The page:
Making the Most of Linkedin….

Linkedin more than just a place for your CV…..its a place to be seen as a professional….

With over 175 million members worldwide Linkedin is one of the fastest growing social media sites for professionals.

Put simply, LinkedIn helps you to receive and exchange knowledge, ideas, and opportunities within your professional sector. Linkedin’s functions enable you to: upload your CV and portfolio, visualise your professional network, find new contacts,  follow sector groups, search for jobs,  research companies and their employees and be visible to them.

With such as professional focus, Linkedin is a fantastic tool to showcase skills and abilities in a career context for students and new graduates.  Many employers are now using Linkedin to help them to find, research and approach potential employees. As Denise Taylor recently highlighted within her Guardian careers blog,  ‘Has Linkedin taken over from the CV’, your  Linkedin profile will  build an active and developing CV and career portfolio that can be endorsed by others as well as  be constantly refreshed and updated.

Most students are aware of Linkedin, often taking the steps to build a short CV on their Linkedin profile but not fully exploiting its potential. If you do have a Linkedin profile make sure that it is helping you to establish your career. Key points to think about are:

  • Including a professional photograph of yourself, as this will build trust and help you to be found easily.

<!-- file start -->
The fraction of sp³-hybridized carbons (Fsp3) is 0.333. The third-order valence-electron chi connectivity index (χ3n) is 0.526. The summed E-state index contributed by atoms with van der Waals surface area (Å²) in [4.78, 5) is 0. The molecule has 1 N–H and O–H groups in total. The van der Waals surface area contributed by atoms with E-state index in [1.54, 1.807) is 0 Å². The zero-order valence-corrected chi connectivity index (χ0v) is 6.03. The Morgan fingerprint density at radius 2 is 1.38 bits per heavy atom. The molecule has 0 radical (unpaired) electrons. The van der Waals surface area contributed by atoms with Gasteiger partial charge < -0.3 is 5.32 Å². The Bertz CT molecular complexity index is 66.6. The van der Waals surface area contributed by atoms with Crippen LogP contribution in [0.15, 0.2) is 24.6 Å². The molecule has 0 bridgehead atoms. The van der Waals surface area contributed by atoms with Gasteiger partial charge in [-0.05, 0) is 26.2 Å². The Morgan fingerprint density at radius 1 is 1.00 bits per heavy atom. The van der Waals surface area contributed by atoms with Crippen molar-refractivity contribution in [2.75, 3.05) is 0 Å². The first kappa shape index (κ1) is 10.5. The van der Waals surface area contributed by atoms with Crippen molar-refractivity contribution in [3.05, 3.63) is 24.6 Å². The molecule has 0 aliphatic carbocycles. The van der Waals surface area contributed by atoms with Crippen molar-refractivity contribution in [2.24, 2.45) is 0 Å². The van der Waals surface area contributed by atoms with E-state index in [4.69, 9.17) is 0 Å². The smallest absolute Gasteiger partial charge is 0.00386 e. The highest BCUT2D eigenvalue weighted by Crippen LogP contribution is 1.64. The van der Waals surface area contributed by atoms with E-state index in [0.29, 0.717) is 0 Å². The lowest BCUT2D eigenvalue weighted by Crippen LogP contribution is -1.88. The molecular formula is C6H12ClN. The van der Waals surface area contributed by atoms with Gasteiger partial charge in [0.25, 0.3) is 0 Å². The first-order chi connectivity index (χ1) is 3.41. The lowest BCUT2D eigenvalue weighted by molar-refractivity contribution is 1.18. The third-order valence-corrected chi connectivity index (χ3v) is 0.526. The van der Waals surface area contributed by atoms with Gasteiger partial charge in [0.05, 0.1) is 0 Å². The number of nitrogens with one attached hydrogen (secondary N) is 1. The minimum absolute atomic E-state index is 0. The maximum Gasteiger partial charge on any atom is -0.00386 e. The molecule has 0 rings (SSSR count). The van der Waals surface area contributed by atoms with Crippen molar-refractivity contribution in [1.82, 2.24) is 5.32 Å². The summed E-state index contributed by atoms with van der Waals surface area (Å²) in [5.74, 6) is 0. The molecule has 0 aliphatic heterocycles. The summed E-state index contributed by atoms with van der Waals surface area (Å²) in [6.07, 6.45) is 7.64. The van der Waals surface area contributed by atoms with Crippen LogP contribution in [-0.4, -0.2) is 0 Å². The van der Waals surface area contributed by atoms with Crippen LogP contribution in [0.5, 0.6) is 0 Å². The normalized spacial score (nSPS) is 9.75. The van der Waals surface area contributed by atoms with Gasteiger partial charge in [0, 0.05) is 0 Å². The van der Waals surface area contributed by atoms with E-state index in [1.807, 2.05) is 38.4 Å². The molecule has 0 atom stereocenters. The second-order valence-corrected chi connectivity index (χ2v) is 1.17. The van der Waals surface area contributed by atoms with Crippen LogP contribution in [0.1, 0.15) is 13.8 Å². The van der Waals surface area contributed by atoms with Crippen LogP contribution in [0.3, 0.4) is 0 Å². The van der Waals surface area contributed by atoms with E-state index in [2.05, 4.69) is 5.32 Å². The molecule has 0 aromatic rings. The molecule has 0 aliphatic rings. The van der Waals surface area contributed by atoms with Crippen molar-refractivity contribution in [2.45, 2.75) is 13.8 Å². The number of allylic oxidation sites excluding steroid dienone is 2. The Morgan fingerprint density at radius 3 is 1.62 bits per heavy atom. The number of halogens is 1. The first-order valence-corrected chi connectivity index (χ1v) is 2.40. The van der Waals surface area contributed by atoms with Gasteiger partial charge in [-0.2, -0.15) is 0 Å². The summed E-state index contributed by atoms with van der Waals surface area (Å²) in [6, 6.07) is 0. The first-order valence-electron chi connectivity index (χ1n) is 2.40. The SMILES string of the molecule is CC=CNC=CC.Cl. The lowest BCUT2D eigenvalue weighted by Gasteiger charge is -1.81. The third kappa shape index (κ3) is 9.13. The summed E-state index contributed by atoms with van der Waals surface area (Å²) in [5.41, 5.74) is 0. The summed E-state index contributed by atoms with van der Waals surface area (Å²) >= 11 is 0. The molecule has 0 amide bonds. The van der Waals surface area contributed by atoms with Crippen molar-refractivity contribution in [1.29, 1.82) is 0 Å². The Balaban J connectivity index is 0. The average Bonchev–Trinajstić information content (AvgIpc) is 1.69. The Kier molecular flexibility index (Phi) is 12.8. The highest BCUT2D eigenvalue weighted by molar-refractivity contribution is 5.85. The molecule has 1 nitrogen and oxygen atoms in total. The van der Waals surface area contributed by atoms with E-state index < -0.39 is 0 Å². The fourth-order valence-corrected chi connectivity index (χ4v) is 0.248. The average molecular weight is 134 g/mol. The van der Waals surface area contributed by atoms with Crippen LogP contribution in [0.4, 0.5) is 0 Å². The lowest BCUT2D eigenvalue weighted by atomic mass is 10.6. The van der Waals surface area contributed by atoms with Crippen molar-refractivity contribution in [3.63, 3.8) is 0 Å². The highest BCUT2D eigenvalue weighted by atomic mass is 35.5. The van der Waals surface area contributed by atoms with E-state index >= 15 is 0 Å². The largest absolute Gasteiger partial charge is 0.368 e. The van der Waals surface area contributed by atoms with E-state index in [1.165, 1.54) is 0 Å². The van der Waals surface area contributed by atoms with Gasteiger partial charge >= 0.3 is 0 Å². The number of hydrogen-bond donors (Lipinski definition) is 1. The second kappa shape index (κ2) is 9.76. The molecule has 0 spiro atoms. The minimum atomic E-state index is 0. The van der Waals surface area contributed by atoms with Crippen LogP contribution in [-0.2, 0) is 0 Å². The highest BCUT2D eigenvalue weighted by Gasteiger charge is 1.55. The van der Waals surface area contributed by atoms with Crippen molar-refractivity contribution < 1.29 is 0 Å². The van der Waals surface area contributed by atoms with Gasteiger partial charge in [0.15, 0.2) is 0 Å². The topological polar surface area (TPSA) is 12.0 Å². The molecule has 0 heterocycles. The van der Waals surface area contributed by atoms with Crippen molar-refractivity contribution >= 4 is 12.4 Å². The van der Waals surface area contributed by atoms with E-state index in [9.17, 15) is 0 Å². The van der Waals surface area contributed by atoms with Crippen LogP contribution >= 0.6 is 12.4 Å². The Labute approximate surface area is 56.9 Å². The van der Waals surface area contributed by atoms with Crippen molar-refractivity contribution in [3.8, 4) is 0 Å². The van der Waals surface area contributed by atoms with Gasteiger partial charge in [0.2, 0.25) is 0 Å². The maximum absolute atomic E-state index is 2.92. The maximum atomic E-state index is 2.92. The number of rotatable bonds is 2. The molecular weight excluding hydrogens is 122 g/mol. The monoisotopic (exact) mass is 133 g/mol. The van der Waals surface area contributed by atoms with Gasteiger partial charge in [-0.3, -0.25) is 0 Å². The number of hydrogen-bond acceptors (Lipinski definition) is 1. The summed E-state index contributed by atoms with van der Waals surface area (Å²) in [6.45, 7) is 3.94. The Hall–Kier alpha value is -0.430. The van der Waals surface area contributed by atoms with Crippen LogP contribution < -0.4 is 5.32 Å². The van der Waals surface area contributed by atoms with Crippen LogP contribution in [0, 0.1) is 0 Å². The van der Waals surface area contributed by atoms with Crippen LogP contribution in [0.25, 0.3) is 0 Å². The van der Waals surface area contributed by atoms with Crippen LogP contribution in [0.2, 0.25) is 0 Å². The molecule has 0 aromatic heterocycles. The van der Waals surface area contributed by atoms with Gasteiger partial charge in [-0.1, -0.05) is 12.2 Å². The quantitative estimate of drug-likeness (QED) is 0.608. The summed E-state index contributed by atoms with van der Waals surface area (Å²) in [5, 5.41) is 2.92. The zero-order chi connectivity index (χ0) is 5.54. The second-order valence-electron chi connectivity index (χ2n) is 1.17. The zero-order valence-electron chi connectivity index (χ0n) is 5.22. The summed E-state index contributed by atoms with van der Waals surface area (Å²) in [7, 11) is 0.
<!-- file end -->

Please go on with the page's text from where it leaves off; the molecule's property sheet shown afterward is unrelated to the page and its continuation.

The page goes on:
• Building a great summary about; who you are, your skills and your practice and keep it updated.
  • Asking for recommendations and endorsements of your skills from your current network.
  • Ensuring that your profile is reflective you, your motivations and your skills as a professional by including your portfolio, your showreel, your most recent projects and activities.
  • Using active language and all the word count available to ensure that your Linkedin profile is 100% complete.
  • Joining groups and being active on them.
  • Regularly searching for jobs to build your sector knowledge and understanding what current employers are looking for.
  • Constantly building your professional network in a focused way.

Remember that Linkedin is a professional online environment, be aware of your etiquette at all times and never do anything online that you wouldn’t do in person. Check out the Linkedin Grad guide: for advice.

Want to find out more about how to use LinkedIn professionally, email and ask for the companion handout and come along to Linkedin event on Wednesday 24th October 2012 4-5pm Bourdon Lecture theatre or make an appointment to speak with our careers adviser directly.

Key Resources:


Introduction to Social Media


Introduction to Social Media

What is social media?… social media is a catch all term used to describe interactive,  web based platforms that enable individuals /groups to share ideas, communication, networks and content online. Social media platforms like: Facebook, Twitter, Linked in, WordPress, Instagram are fast becoming an essential element in everyday life. Last week facebook reached its 1 billionth user, if it was a country it would be the 3rd largest in the world!